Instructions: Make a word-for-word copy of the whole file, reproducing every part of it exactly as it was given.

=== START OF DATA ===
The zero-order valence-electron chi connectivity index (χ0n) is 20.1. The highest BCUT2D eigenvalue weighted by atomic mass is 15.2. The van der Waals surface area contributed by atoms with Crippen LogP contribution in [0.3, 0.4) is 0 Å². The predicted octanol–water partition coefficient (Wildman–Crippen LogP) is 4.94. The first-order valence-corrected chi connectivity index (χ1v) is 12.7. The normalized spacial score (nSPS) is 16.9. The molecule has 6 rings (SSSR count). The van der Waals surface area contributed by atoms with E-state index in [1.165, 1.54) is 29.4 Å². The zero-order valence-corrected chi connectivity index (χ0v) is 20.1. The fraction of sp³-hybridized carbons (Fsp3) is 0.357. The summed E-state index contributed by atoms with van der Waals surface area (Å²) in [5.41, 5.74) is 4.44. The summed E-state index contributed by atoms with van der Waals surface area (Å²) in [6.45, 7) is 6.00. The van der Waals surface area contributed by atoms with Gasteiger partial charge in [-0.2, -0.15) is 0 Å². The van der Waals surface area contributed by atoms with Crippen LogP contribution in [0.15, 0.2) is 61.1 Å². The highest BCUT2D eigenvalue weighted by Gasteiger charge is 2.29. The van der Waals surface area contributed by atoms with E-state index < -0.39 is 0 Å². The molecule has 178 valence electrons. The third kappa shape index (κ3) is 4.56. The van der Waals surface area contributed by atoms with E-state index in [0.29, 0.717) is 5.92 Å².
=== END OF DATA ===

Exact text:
The zero-order valence-electron chi connectivity index (χ0n) is 20.1. The highest BCUT2D eigenvalue weighted by atomic mass is 15.2. The van der Waals surface area contributed by atoms with Crippen LogP contribution in [0.3, 0.4) is 0 Å². The predicted octanol–water partition coefficient (Wildman–Crippen LogP) is 4.94. The first-order valence-corrected chi connectivity index (χ1v) is 12.7. The normalized spacial score (nSPS) is 16.9. The molecule has 6 rings (SSSR count). The van der Waals surface area contributed by atoms with E-state index in [1.165, 1.54) is 29.4 Å². The zero-order valence-corrected chi connectivity index (χ0v) is 20.1. The fraction of sp³-hybridized carbons (Fsp3) is 0.357. The summed E-state index contributed by atoms with van der Waals surface area (Å²) in [5.41, 5.74) is 4.44. The summed E-state index contributed by atoms with van der Waals surface area (Å²) in [6.45, 7) is 6.00. The van der Waals surface area contributed by atoms with Gasteiger partial charge in [-0.2, -0.15) is 0 Å². The van der Waals surface area contributed by atoms with Crippen LogP contribution in [0.15, 0.2) is 61.1 Å². The highest BCUT2D eigenvalue weighted by Gasteiger charge is 2.29. The van der Waals surface area contributed by atoms with E-state index < -0.39 is 0 Å². The molecule has 178 valence electrons. The third kappa shape index (κ3) is 4.56. The van der Waals surface area contributed by atoms with E-state index in [0.29, 0.717) is 5.92 Å².